- Food in film
- Food and globalization/colonization/assimilation/resistance
- Food practices and ecology
- Food deserts/ race, class, and food
The Geek and Popular Culture
Kathryn Lane, PhD, Northwest Oklahoma State University, English, firstname.lastname@example.org
The Geek and Popular Culture: A Love/Hate Relationship
It’s every child’s schoolyard nightmare—to be called a “nerd.” From an early age, we know that being labeled a “nerd” or a “geek” isn’t a good thing. It implies too much knowledge and too few social skills. Yet, as much as we don’t want to be labeled a “geek,” we value their knowledge and expertise, as Best Buy’s labeling their technical support “The Geek Squad” exemplifies. Furthermore, the popularity of the reigning “nerd” powerhouse The Big Bang Theory (now available nightly via syndication) or any number of other series—NBC’s Chuck and the ubiquitous “Nerd Herd,” BBC’s Doctor Who, Fox’s 24 and Touch, or the Sci-Fi Channel’s Eureka—proves that America may want to watch “geeks” and use them but we “wouldn’t wanna be them.”
America’s love/hate relationship with geeks, or nerds, is not new. The power of the nerd character was solidified in the early 90s with the introduction of the character Steve Urkel onto the series Family Matters. Urkel, with his heavy-rimmed glasses, suspenders, and pocket protector saved the series from cancellation with his first appearance. The new millennium has seen “reality” television that focused on geeks and transformation in Beauty and the Geek, reality television that allows us all to embrace our own “nerd” in the case of MythBusters, as well as crime dramas that cannot function without the “squints”—Numb3rs, Bones, Scorpion, etc. It appears that nerds are here to stay which begs the question: is it that American culture is becoming more accepting of difference or have we made “geeking out” okay and thereby created a new level of “geekdom”?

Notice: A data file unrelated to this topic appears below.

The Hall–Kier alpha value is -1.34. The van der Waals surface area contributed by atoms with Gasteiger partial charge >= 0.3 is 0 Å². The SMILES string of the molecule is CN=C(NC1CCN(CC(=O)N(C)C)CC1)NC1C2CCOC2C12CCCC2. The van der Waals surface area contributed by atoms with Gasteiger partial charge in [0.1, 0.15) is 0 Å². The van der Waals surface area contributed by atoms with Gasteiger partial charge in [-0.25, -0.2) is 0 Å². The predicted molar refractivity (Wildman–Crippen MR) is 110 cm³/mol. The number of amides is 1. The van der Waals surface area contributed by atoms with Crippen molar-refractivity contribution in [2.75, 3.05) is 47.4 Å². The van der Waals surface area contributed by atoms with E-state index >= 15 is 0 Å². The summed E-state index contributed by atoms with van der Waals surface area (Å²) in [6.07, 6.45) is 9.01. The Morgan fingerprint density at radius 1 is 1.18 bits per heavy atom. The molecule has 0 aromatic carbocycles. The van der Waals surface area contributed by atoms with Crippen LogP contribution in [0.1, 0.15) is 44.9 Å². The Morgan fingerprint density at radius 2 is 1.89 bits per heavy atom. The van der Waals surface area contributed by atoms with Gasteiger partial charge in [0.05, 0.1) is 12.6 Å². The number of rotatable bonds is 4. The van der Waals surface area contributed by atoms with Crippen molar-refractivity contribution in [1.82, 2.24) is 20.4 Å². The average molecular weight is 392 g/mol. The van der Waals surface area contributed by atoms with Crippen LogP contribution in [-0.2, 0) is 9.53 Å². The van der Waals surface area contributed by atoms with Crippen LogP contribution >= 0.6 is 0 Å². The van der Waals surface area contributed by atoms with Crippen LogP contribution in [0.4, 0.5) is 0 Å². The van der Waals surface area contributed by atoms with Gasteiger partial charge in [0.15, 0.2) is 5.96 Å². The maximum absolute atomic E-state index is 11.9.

This area seeks to examine the relationship between popular culture and the ever-changing geek or nerd – particularly looking at the way the nerd has changed over time and what these changes can mean for the future of “nerds” of every type. Topics could include: defining the “geek,” the geek versus the nerd, female geeks or nerds, depictions of geeks, depictions of nerds, tropes surrounding nerds/geeks, Hollywood’s pseudo-nerd creations, the “babe” in nerd/geek television series or films, differences between the two terms and their depictions in television or film, the power of the nerd, the social acceptance of the term “geek,” and much more.